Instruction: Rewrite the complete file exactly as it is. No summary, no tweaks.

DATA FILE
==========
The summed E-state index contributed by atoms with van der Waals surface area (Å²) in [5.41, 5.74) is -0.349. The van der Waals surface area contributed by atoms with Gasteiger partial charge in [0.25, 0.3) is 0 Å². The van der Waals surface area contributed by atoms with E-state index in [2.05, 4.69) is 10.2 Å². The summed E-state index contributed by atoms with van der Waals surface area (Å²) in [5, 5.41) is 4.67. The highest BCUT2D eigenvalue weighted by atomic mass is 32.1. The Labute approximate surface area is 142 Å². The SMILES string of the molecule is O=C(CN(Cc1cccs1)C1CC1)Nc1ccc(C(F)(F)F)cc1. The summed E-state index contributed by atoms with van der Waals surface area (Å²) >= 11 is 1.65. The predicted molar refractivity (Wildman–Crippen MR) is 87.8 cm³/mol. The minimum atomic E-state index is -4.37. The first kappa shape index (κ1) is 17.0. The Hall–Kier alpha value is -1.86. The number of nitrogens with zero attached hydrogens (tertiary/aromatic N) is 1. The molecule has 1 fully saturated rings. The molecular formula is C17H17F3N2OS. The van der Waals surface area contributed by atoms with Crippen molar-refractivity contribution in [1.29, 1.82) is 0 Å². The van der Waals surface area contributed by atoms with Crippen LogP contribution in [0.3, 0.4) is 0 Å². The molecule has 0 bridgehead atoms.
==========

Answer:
The summed E-state index contributed by atoms with van der Waals surface area (Å²) in [5.41, 5.74) is -0.349. The van der Waals surface area contributed by atoms with Gasteiger partial charge in [0.25, 0.3) is 0 Å². The van der Waals surface area contributed by atoms with E-state index in [2.05, 4.69) is 10.2 Å². The summed E-state index contributed by atoms with van der Waals surface area (Å²) in [5, 5.41) is 4.67. The highest BCUT2D eigenvalue weighted by atomic mass is 32.1. The Labute approximate surface area is 142 Å². The SMILES string of the molecule is O=C(CN(Cc1cccs1)C1CC1)Nc1ccc(C(F)(F)F)cc1. The summed E-state index contributed by atoms with van der Waals surface area (Å²) >= 11 is 1.65. The predicted molar refractivity (Wildman–Crippen MR) is 87.8 cm³/mol. The minimum atomic E-state index is -4.37. The first kappa shape index (κ1) is 17.0. The Hall–Kier alpha value is -1.86. The number of nitrogens with zero attached hydrogens (tertiary/aromatic N) is 1. The molecule has 1 fully saturated rings. The molecular formula is C17H17F3N2OS. The van der Waals surface area contributed by atoms with Crippen molar-refractivity contribution in [1.29, 1.82) is 0 Å². The van der Waals surface area contributed by atoms with Crippen LogP contribution in [0.3, 0.4) is 0 Å². The molecule has 0 bridgehead atoms.